Argyll inherited his title and the leadership of the Campbell clan in 1638. Later that year he emerged as the leader of the Scots opposed to the religious policies of Charles I.
After negotiating the Treaty of Berwick in 1639 he helped to make the Scottish Parliament an effective political body. Later that year Argyll arranged for his main political opponent, Earl of Montrose, arranged for him to be confined in Edinburgh Castle.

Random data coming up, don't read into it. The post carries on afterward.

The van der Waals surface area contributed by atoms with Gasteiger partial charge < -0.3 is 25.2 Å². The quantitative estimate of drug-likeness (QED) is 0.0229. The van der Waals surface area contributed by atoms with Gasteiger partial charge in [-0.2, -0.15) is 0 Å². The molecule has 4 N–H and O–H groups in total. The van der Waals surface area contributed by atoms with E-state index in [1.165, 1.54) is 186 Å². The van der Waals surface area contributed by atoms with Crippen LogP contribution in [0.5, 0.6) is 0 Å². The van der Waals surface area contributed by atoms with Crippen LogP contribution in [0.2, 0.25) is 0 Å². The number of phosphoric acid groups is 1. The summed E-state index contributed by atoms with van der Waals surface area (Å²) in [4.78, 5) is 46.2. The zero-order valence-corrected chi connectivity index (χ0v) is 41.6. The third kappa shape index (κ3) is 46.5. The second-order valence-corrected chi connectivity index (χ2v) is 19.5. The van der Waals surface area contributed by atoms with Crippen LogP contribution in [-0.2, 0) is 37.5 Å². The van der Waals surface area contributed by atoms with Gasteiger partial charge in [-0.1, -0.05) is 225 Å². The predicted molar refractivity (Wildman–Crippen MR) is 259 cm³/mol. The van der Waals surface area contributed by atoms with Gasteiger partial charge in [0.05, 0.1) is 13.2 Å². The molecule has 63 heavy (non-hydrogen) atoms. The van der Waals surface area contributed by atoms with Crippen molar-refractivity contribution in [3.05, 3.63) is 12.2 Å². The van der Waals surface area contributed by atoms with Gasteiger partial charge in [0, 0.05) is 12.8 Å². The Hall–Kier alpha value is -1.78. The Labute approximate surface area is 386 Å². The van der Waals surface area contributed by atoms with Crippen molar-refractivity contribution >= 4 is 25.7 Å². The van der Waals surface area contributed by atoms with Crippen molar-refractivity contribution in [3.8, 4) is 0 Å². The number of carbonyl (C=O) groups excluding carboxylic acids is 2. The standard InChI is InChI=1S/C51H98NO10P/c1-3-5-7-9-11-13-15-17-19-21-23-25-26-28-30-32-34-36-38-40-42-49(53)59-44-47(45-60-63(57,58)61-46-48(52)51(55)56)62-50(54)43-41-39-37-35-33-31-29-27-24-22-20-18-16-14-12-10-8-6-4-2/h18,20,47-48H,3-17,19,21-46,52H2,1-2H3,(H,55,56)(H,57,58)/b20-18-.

In August, 1644, the Earl of Montrose defeated the Covenanters under Lord Elcho at Tippermuir. He then captured Aberdeen (September, 1644) and plundered the countryside. At Inverlochy (February, 1645) his army killed 1,500 Campbells in battle. He achieved further victories at Auldearn (May, 1645) and Alford (June, 1645). Argyll was therefore pleased when Montrose was defeated by David Leslie at Philiphaugh (September, 1645).
In July, 1650, the Parliamentary army invaded Scotland. Cromwell's victory at Dunbar in September destroyed Argyll's authority and he was forced into retirement.